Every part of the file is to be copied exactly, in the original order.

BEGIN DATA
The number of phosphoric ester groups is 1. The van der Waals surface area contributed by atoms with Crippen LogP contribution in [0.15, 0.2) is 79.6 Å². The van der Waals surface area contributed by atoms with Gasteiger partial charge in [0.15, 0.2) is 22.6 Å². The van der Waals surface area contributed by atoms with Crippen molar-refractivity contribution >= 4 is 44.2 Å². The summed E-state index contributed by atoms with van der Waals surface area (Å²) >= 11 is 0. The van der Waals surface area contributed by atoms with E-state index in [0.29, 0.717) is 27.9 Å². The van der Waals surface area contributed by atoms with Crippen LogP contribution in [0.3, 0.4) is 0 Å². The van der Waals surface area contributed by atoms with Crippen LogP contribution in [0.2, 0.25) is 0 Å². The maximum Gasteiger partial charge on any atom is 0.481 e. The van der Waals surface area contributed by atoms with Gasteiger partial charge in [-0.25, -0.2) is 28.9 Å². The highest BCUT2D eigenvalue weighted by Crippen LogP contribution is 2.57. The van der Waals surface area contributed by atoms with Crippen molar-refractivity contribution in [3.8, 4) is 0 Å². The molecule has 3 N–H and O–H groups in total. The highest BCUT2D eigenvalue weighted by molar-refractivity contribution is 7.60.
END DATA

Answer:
The number of phosphoric ester groups is 1. The van der Waals surface area contributed by atoms with Crippen LogP contribution in [0.15, 0.2) is 79.6 Å². The van der Waals surface area contributed by atoms with Gasteiger partial charge in [0.15, 0.2) is 22.6 Å². The van der Waals surface area contributed by atoms with Crippen molar-refractivity contribution >= 4 is 44.2 Å². The summed E-state index contributed by atoms with van der Waals surface area (Å²) >= 11 is 0. The van der Waals surface area contributed by atoms with E-state index in [0.29, 0.717) is 27.9 Å². The van der Waals surface area contributed by atoms with Crippen LogP contribution in [0.3, 0.4) is 0 Å². The van der Waals surface area contributed by atoms with Crippen LogP contribution in [0.2, 0.25) is 0 Å². The maximum Gasteiger partial charge on any atom is 0.481 e. The van der Waals surface area contributed by atoms with Gasteiger partial charge in [-0.25, -0.2) is 28.9 Å². The highest BCUT2D eigenvalue weighted by Crippen LogP contribution is 2.57. The van der Waals surface area contributed by atoms with Crippen molar-refractivity contribution in [3.8, 4) is 0 Å². The molecule has 3 N–H and O–H groups in total. The highest BCUT2D eigenvalue weighted by molar-refractivity contribution is 7.60.